Oct 18, 2017, 10:30AM

#IHave: Confessions of a Former Sensitive Nice Guy

I thought she was my Manic Pixie Dream Girl.

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Post-Harvey Weinstein, assault and harassment survivors are talking about their own experiences on social media using the hashtag #MeToo. As a result, many men are holding themselves accountable for harassing and assaulting others using the #IHave hashtag. It’s a great way for men to hold themselves accountable for contributing to the problem, and I confess that even though I’m not a cis man, I, too, have a past. I was never an MRA who thought feminism was a cancer, nor was I a sexual predator. I was worse than that. The MRAs and sexual predators are easy to spot, but there’s another kind of dangerous man whose underlying misogyny and sexism are hard to see until the damage is done: the Sensitive Nice Guy.

Not all men who are genuinely nice and sensitive are bad. When I say Sensitive Nice Guy, I’m specifically referring to guys like Luke Howard, the British musician who thought playing his piano in a park to win back his ex-girlfriend was a good idea. Some may see this as a romantic gesture, but in reality it’s just creepy. He was guilt-tripping his ex into loving him again without a single consideration for her own autonomy. It was all about him and his emotions, and I was that guy at one point.

As an autistic person, my life’s been a never-ending struggle to figure out how to relate to others. In my quest to learn how to interact with people, I picked up a lot of bad ideas without realizing it until much later. One was that since toxic masculinity was bad; the acceptable alternative was to be the brooding, emotional guy (this was before I realized I was trans) waiting for a Manic Pixie Dream Girl to save me from my misery a la the movie Garden State. Women’s sole purpose in society was to fulfill my life and be my therapists.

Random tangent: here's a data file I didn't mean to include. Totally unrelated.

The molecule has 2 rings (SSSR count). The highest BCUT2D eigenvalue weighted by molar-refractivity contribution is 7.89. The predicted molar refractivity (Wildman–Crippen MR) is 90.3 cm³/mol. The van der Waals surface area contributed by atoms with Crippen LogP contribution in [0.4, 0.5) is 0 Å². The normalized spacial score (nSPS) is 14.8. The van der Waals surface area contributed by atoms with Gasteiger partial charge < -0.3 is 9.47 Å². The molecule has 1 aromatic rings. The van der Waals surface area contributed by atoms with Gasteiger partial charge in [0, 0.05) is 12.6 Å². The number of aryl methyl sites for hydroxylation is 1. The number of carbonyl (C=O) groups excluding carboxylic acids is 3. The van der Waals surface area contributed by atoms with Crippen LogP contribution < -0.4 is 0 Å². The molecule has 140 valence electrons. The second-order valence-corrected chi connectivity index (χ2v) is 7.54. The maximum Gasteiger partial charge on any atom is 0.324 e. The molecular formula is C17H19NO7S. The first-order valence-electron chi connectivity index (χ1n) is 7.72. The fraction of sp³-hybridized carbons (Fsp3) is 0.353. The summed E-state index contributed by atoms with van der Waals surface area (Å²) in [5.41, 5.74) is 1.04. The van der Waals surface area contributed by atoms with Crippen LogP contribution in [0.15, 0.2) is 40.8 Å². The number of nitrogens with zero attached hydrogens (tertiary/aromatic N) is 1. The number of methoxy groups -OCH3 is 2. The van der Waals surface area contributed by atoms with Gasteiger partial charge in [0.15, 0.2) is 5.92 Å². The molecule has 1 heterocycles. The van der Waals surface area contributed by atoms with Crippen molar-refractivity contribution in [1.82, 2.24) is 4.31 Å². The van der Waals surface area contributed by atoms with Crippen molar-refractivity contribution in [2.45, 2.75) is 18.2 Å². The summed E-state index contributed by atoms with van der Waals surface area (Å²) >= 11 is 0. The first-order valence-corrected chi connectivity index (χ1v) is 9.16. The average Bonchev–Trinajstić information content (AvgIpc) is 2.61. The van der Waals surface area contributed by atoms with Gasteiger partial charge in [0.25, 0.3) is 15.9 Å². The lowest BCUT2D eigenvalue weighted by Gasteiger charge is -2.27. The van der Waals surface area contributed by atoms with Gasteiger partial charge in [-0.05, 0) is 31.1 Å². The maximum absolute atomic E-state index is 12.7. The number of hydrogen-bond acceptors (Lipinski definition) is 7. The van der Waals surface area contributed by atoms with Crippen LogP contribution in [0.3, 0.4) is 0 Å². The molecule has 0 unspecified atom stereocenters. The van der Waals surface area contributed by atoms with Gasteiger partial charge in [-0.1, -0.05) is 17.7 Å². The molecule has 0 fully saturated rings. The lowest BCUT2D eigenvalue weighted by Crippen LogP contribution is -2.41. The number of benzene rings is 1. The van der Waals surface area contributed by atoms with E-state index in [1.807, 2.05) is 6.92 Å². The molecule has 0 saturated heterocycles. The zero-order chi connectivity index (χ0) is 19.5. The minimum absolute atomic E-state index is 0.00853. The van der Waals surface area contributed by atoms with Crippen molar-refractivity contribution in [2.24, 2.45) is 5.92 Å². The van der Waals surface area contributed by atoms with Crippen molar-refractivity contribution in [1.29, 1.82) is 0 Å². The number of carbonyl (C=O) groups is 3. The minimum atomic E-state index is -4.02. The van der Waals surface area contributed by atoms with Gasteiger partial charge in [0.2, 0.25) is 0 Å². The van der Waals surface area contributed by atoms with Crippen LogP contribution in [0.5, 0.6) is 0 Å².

At best, I was annoying, but at worse, I was a creep.

In college, I reconnected with a girl I met in high school. She was the Mystery Girl, a puzzle to solve. We’d chat on AOL about politics, religion, and writing, and I was convinced that she was my Manic Pixie Dream Girl. Unfortunately, she realized what I was thinking, so she ended our friendship. That's when I became a full-blown creep and cyber-stalked her. I tried to befriend some of her online friends. I wrote public posts about her on my LiveJournal. I sent her an email using a different email address to ask her what I did wrong. Cops never got involved, but it was still bad. I played the victim while not giving her any agency over her life.

I was wrong.

I've changed a lot since then. I've learned to hold myself accountable, work on my underlying issues, and forgive myself. (A great resource is this Everyday Feminism article called “9 Ways to Be Accountable When You've Been Abusive.”) But it’s still part of my past, so I can’t pretend that I’ve always been a Social Justice Badass. It’s also confusing since I’m transgender. Does the fact that I was abusive towards women negate my being trans? The truth is we’re all guilty of perpetuating various forms of oppression regardless of our identities. We live in a society that says in one breath, “All people are equal,” but then whispers, “But some are more equal than others,” so everyone’s bound to pick up bad ideas our culture perpetuates. The more we acknowledge this, the more we can change our society.

As the conversation surrounding #MeToo and #IHave continue, I hope more people will start acknowledging their part in perpetuating sexism and misogyny in society. Accountability is painful, but it’s necessary in order to heal.


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